handshake1.jpgIt took me awhile to realize that paid search was not a game! Really. Paid search is big business and potentially a large amount of a small business marketing budget. But like many people, I jumped in headfirst and was enamored with tweaking ads, trying new keywords and spending my company's money. My early ways were more PPC Gunslinger than responsible Marketing Manager. Then, slowly over time, you realize that there are eerily similar parallels between paid search advertising and the face-to-face sales process.

Paid Search can be compared to a sales process that includes stages like prospecting, bonding and rapport, up-front contracts, and the close. There is obviously more to sales than that, but for the purpose of this post, we’ll keep it simple. Let's take a look at some of the similarities between PPC and sales.

Prospecting is finding qualified prospects at the right time in their buying cycle who may have interest in your product or service. In paid search this is called keyword research and targeted ad content. What would my target audience be searching on to find the answers to their questions? Will their search be different depending on where they are in the buying process? (also known as The Funnel in paid search) What problem can I promise to answer if they click on my ad? Using your ad content to show the searcher a solution to their inquiry is the key to this first step. Give them a reason to engage you and your brand.

The process of getting to know your prospect and building a relationship. With a phone call you get more than a nanosecond to make this happen. With paid search you get less. The bonding and rapport in paid search comes from the landing page experience. You’ve hooked the prospect with an alluring ad - now you get a few seconds to find a common ground with the user during their interaction with your landing page. The trick here is to give the searcher what they’re looking for out of the experience. Are they looking to buy? Do they want overview information? Are they looking to contact someone? You should know this from the keyword. For instance, did you advertise on Topps Baseball Cards or did you advertise on 1982 Topps Mint Baseball Card Set? The more specific the user gets the more detailed they’ll want information on their given interest. The more vague they get, the more they’re looking for an advertiser to lead them. Either way, you have a shot on the landing page to create a bond with the searcher. Don’t lose them!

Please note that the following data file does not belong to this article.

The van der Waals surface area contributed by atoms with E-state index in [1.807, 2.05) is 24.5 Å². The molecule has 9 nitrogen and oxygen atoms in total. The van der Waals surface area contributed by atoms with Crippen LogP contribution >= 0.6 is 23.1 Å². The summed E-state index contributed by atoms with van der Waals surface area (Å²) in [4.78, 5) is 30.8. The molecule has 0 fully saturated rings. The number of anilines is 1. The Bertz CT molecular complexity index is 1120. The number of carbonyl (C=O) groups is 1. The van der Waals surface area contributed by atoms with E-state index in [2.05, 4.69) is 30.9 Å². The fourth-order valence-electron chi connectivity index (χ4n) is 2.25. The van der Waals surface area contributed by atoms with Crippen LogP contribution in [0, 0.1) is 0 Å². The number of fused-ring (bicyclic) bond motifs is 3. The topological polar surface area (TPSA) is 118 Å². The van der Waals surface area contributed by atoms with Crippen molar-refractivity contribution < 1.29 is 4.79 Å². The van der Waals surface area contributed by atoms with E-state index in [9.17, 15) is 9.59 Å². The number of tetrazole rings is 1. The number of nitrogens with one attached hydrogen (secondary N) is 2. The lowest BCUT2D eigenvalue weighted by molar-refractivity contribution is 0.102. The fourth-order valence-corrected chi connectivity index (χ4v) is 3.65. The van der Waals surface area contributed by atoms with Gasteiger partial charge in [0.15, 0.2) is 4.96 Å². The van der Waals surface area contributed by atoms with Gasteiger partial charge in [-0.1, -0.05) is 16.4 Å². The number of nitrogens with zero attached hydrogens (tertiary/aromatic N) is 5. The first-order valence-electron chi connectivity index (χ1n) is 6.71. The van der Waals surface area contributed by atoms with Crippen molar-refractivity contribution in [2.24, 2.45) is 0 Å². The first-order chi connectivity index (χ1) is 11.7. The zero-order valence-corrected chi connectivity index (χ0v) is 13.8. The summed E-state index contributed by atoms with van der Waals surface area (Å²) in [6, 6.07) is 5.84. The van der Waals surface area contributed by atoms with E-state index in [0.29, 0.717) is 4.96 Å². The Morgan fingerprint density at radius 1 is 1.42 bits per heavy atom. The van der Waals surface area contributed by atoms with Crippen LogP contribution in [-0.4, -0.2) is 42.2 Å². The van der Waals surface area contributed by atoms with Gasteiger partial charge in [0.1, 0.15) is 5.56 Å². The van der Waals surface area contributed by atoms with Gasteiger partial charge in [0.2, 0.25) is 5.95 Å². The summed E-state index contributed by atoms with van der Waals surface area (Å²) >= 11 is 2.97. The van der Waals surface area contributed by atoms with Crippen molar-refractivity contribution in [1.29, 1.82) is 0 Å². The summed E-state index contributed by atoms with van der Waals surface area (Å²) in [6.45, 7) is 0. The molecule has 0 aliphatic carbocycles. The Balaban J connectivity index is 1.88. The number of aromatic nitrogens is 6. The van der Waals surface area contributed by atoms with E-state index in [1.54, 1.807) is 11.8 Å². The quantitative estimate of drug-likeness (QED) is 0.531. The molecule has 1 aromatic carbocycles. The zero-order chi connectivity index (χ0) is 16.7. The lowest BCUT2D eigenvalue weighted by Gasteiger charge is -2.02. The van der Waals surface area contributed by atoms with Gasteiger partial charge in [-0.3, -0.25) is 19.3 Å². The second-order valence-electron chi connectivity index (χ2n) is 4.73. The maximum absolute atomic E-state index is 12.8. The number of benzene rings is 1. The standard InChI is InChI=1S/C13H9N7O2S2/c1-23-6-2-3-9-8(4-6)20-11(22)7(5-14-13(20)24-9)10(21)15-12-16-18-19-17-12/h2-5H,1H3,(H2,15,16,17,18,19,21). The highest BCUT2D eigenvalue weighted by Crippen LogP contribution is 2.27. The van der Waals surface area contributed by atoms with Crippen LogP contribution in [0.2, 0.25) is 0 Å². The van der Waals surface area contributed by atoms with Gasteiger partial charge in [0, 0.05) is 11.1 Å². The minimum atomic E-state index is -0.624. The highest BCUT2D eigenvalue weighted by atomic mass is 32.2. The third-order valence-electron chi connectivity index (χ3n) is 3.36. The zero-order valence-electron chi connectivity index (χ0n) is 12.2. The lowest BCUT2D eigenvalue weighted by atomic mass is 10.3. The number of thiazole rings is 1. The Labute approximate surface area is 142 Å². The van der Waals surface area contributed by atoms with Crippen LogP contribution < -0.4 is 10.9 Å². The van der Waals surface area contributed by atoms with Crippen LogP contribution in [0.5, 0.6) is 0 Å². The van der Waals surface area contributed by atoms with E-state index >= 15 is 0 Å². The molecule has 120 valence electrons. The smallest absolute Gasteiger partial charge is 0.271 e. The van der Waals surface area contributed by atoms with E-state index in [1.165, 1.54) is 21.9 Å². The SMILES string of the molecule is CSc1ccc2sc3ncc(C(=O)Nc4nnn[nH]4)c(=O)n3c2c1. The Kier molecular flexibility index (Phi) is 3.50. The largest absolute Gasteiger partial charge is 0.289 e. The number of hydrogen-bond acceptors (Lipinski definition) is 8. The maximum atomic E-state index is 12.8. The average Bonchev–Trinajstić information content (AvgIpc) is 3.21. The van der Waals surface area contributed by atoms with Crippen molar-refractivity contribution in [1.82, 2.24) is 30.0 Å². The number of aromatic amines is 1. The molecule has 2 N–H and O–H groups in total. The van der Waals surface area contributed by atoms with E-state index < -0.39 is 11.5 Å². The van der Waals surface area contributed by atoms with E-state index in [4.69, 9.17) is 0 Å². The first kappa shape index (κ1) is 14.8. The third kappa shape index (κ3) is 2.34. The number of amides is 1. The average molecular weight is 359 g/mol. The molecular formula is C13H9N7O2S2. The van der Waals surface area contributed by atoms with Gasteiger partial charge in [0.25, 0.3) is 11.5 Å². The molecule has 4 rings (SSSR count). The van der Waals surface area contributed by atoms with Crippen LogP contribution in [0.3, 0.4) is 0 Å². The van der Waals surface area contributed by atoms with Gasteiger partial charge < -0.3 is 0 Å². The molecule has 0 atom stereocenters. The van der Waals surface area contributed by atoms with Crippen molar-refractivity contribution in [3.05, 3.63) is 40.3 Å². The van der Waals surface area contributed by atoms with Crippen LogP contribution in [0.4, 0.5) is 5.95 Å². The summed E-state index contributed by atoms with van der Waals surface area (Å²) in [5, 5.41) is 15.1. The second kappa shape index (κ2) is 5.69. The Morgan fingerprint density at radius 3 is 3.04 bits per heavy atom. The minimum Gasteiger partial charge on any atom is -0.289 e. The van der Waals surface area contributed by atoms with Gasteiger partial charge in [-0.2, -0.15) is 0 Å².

Up Front Contract
In sales, this is where you and the prospect agree on what the next step should be. In paid search, this is your call to action. On your landing page, the correct call to action can make or break the sale. If you have a giant button saying BUY NOW when all they user wanted was some basic information, you’ll likely lose them. Again, its back to the keyword. What do you anticipate the searcher will want from your page? What call to action will lead them deeper into your site? If you and the searcher agree on that next step, you’ve set the up front contract and are ready to proceed.

The Close
In the sales process, this is that glorious moment when you put the purchase order in front of the customer and they sign. In Paid Search, this is called a conversion. Was the goal of your ad a sale, a lead, or just a certain amount of pages viewed on your site? Whatever the goal (and there has to be one), its been met by the searcher. If you nailed steps 1-3, step 4 should come easily as long as you keep giving the searcher what they’re asking for.

As a small business marketer, you can win at Paid Search and compete with companies 100 times your size if you keep in mind the traditional sales process.

November 6, 2007

Patrick Schaber is currently the Director of Marketing for Transition Networks, Inc – a data networking hardware manufacturer. His experience working for both large and small organizations has given him keen insights into many facets of marketing including, email marketing, advertising, search engine marketing, social media and more. Along with trainings and industry speaking engagements, Patrick authors his own site, The Lonely Marketer, which focuses on the diverse activities and culture related to the small business marketer.

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Search Engine Guide > Patrick Schaber > Bonding With Your PPC Prospect?